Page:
Growing Up Creepie

TV review by
Pam Gelman, Common Sense Media
Growing Up Creepie TV Poster Image
Tween toon has dark visuals, but OK for most kids.
Parents recommend

Parents say

age 6+
Based on 10 reviews

Kids say

age 5+
Based on 8 reviews

A lot or a little?

The parents' guide to what's in this TV show.

Educational Value

A few real bug facts are mixed in among the characters' adventures.

Positive Messages

The show's messages are to be true to yourself, not to conform, and that being unique is OK.

Positive Role Models & Representations

The mother who leads the household is a strong female character. The central character is female as well and also pretty self-confident.

Violence & Scariness

Discussion of how bugs kill their prey: crunching limbs, leaving victims helpless, life-draining. Scenes of people running in fear. In one scene, the principal thinks the main character is going to jump to her death. The show has a somewhat dark, creepy tone overall.

Sexy Stuff

Mild flirtations, coaching by friends on how to flirt (mostly stammering and blushing).

Language
Consumerism
Drinking, Drugs & Smoking

What parents need to know

Parents need to know that this animated show focuses on preteen social development from the perspective of a kid who feels and looks different than her peers (not surprising, since she's been raised by bugs). With its shades of purple and black and its sharp edges, the animation style is reminiscent of a Tim Burton film. When combined with dramatic music (including some specific tunes from horror films like Psycho), these visuals may frighten preschoolers and younger grade-schoolers. Real information about bugs is mixed in with the show's other content, but the animated insect characters also talk, crack jokes, and live as a loving family. Older kids and young tweens who aren't frightened by the show's dark visuals and talk of bugs "draining the life from victims" will get a kick out of the bug family and appreciate Creepie's struggles to fit in with her peers.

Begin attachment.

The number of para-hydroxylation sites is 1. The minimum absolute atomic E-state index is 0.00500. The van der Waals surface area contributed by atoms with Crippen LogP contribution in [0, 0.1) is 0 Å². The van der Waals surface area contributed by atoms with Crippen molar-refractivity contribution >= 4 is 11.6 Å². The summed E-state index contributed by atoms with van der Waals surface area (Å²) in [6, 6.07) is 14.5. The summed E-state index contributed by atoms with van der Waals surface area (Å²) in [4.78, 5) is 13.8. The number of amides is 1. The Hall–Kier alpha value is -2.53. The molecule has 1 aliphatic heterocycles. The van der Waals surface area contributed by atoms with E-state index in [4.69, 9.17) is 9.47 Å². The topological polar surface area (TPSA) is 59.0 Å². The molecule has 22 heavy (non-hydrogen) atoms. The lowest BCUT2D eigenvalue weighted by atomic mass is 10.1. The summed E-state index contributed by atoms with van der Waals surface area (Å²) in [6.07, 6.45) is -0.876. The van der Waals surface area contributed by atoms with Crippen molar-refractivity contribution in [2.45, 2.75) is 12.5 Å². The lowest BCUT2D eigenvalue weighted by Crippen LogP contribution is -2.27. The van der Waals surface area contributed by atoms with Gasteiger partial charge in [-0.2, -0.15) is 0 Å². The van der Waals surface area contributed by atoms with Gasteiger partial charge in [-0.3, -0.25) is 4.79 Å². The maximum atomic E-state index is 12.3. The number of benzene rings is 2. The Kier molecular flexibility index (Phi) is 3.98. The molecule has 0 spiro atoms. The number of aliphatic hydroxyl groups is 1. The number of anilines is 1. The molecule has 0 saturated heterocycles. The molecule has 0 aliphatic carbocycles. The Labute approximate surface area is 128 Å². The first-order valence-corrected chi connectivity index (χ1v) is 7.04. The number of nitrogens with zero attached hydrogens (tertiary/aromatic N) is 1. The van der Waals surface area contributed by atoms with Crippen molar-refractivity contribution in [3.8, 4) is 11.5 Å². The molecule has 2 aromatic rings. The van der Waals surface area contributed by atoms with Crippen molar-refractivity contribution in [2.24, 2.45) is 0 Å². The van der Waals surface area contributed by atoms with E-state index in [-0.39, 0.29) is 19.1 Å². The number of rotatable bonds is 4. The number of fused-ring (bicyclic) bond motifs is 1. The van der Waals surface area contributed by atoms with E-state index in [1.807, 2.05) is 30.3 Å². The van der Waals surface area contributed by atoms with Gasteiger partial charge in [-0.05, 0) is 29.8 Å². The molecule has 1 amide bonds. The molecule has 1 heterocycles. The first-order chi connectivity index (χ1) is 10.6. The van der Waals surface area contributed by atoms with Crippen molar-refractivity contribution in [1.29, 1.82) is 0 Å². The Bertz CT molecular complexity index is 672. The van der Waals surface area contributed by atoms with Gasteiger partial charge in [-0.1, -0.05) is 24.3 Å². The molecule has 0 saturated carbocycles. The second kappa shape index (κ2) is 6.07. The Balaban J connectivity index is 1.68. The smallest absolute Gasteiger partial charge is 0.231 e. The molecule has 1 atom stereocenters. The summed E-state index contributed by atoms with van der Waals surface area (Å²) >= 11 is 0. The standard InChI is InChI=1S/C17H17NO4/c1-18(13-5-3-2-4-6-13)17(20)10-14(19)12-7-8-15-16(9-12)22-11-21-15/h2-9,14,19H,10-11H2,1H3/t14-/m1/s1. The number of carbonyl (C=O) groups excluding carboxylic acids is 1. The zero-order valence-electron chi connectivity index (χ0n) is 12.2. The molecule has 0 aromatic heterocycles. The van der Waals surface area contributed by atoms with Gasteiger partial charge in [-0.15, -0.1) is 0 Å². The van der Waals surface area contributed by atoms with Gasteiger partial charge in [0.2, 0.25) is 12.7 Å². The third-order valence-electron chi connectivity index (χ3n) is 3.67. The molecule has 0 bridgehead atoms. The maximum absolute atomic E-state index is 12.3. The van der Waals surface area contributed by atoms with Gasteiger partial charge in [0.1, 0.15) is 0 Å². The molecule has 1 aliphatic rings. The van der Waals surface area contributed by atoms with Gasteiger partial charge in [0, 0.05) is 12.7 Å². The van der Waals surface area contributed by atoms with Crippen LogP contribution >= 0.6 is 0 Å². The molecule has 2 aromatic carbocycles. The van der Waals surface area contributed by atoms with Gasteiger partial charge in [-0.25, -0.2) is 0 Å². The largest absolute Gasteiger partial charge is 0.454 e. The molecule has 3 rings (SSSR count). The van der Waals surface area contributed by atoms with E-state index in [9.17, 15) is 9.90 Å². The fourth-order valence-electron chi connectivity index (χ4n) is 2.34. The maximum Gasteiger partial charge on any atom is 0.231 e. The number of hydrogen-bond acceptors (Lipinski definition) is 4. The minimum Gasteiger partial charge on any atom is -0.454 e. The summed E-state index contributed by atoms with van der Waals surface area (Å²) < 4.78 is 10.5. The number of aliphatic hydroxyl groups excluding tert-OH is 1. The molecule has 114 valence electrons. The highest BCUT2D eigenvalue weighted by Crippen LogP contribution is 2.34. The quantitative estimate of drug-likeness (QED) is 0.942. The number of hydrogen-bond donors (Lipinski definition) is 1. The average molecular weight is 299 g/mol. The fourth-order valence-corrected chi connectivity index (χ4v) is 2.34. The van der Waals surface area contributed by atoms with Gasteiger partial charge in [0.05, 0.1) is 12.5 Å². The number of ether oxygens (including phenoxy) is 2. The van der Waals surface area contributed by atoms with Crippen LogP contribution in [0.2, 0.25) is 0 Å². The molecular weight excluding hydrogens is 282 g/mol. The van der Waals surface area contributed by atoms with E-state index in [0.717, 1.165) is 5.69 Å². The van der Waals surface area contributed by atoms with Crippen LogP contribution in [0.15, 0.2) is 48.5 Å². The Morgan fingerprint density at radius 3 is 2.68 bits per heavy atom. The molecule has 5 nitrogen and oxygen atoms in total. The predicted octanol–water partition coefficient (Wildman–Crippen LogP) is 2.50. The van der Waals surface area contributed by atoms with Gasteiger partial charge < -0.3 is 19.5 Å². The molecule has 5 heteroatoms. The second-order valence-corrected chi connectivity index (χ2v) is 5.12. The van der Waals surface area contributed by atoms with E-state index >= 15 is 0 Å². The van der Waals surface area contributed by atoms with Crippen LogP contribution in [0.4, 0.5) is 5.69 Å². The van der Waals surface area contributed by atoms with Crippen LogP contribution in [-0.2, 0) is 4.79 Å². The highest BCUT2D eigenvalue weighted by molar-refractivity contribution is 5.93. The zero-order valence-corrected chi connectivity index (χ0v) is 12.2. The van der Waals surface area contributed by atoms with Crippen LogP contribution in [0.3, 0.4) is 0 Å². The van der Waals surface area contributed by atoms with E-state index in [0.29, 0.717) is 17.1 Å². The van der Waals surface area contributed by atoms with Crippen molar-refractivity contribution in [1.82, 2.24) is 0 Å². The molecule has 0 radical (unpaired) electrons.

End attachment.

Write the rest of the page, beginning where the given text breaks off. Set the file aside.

User Reviews

  • Parents say
  • Kids say
Adult Written byFreakShow6177 September 11, 2011

The Truth behind Growing Up Creepie.